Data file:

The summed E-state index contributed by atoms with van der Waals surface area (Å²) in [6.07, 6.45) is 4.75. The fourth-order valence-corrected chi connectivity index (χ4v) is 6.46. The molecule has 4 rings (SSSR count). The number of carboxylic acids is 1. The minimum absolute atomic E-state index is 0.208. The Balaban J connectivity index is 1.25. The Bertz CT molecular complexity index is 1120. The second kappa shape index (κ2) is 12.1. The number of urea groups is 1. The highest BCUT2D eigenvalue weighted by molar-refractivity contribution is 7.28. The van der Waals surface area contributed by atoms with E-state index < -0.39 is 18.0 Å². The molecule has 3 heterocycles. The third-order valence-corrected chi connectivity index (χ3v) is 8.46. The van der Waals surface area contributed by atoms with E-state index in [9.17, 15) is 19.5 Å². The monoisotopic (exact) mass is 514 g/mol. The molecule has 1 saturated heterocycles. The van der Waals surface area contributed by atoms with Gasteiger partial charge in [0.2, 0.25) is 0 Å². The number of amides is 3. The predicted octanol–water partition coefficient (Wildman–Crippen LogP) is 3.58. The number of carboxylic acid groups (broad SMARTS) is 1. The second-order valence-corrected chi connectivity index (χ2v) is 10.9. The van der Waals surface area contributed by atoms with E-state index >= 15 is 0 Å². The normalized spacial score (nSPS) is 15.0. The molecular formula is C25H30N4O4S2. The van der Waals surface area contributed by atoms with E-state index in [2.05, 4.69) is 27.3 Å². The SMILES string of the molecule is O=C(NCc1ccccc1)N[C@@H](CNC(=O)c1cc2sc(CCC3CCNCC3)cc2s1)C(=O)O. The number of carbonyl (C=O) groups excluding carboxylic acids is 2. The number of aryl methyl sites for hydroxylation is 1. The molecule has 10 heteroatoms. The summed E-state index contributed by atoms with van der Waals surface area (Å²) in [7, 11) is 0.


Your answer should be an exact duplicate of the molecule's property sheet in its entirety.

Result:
The summed E-state index contributed by atoms with van der Waals surface area (Å²) in [6.07, 6.45) is 4.75. The fourth-order valence-corrected chi connectivity index (χ4v) is 6.46. The molecule has 4 rings (SSSR count). The number of carboxylic acids is 1. The minimum absolute atomic E-state index is 0.208. The Balaban J connectivity index is 1.25. The Bertz CT molecular complexity index is 1120. The second kappa shape index (κ2) is 12.1. The number of urea groups is 1. The highest BCUT2D eigenvalue weighted by molar-refractivity contribution is 7.28. The van der Waals surface area contributed by atoms with E-state index < -0.39 is 18.0 Å². The molecule has 3 heterocycles. The third-order valence-corrected chi connectivity index (χ3v) is 8.46. The van der Waals surface area contributed by atoms with E-state index in [9.17, 15) is 19.5 Å². The monoisotopic (exact) mass is 514 g/mol. The molecule has 1 saturated heterocycles. The van der Waals surface area contributed by atoms with Gasteiger partial charge in [0.2, 0.25) is 0 Å². The number of amides is 3. The predicted octanol–water partition coefficient (Wildman–Crippen LogP) is 3.58. The number of carboxylic acid groups (broad SMARTS) is 1. The second-order valence-corrected chi connectivity index (χ2v) is 10.9. The van der Waals surface area contributed by atoms with E-state index >= 15 is 0 Å². The normalized spacial score (nSPS) is 15.0. The molecular formula is C25H30N4O4S2. The van der Waals surface area contributed by atoms with E-state index in [2.05, 4.69) is 27.3 Å². The SMILES string of the molecule is O=C(NCc1ccccc1)N[C@@H](CNC(=O)c1cc2sc(CCC3CCNCC3)cc2s1)C(=O)O. The number of carbonyl (C=O) groups excluding carboxylic acids is 2. The number of aryl methyl sites for hydroxylation is 1. The molecule has 10 heteroatoms. The summed E-state index contributed by atoms with van der Waals surface area (Å²) in [7, 11) is 0.